Contact Dr. Amy to request a training or presentation.

“[Mindfulness] is a way of understanding and being aware of feelings… . Mindfulness has helped me before homework because it relaxes me so I do a good job with my homework.”

—5th grader

What I felt was that I was just closing my eyes and the whole room was silent. I felt peace.

—10th grader

“Excited. Golden. Ticklish.”

—Mindfulness “haiku” written by a 4th grade SQP course participant

I stop fighting and relax. Relaxing makes me feel calm and relieves the anxiety I carry with me everyday. Now when I have bad or uncomfortable feelings I can stop myself, notice and examine my feelings so that my feelings don’t make my choices for me.

—9th grader

Mindfulness is a great class because you can chill out, and relax. It will cool you down and make you less stressed. You should try it if you are mad or sad or just want to feel better. That’s what I do. Try it!

—5th grader

Still Quiet Place training

This 10 session online training supports teachers and health care professionals interested in offering mindfulness to children and adolescents. When sharing mindfulness with youth it is essential that our offerings come from the depths of our own practice, that we use age-adapted language, and that the offerings are engaging.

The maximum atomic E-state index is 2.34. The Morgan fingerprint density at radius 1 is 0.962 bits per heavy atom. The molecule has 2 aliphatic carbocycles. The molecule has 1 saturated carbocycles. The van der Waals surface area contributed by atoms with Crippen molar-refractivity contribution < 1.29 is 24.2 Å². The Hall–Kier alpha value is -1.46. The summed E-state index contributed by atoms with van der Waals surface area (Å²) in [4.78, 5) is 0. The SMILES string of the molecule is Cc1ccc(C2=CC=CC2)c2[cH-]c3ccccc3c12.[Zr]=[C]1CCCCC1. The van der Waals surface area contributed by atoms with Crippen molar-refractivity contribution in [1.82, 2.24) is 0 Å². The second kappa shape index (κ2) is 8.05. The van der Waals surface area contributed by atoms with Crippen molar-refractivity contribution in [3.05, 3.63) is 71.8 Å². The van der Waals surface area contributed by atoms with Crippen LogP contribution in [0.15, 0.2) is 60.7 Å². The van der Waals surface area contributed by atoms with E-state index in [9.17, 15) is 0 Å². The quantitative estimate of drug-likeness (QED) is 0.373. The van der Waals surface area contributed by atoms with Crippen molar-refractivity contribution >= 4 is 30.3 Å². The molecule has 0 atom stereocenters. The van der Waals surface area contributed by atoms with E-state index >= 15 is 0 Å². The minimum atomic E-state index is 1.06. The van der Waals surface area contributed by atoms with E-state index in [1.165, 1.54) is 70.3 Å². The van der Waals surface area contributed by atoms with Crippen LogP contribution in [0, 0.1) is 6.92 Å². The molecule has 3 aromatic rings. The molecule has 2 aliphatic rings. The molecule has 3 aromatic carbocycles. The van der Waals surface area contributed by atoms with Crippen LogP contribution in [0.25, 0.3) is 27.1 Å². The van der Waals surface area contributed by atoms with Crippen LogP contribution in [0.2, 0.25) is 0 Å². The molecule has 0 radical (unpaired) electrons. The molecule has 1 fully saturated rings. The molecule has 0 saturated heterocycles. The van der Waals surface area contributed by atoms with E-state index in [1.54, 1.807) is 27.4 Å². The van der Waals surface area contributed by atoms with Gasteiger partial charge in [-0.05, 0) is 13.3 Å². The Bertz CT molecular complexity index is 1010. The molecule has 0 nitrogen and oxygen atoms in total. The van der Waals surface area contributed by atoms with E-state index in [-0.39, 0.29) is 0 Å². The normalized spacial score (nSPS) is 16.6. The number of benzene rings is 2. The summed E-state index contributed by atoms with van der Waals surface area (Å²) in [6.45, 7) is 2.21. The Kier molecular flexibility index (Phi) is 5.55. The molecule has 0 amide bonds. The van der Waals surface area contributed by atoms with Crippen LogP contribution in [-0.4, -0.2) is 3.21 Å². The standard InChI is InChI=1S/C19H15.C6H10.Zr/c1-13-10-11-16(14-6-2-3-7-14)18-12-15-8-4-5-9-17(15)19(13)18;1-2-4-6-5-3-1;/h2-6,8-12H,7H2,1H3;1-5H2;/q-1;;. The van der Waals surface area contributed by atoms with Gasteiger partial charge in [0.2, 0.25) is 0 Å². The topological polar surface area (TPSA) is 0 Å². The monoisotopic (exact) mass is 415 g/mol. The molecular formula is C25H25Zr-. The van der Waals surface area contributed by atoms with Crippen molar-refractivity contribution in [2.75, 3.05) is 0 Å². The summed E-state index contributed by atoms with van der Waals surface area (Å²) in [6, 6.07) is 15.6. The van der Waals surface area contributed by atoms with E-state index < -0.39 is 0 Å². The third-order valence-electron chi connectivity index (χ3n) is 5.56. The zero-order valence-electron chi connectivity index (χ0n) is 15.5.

For each session, course participants will view 1 hour of video of a 4th grade Still Quiet Place course (via the web at a personally convenient time), engage in home practice and partner practice, and participate in a 1 ½ hour web based group discussion. Each course participant will receive a copy of my recently published book A Still Quiet Place: A Mindfulness Program for Teaching Children and Adolescents to Ease Stress and Difficult Emotions, and access downloadable audio tracks.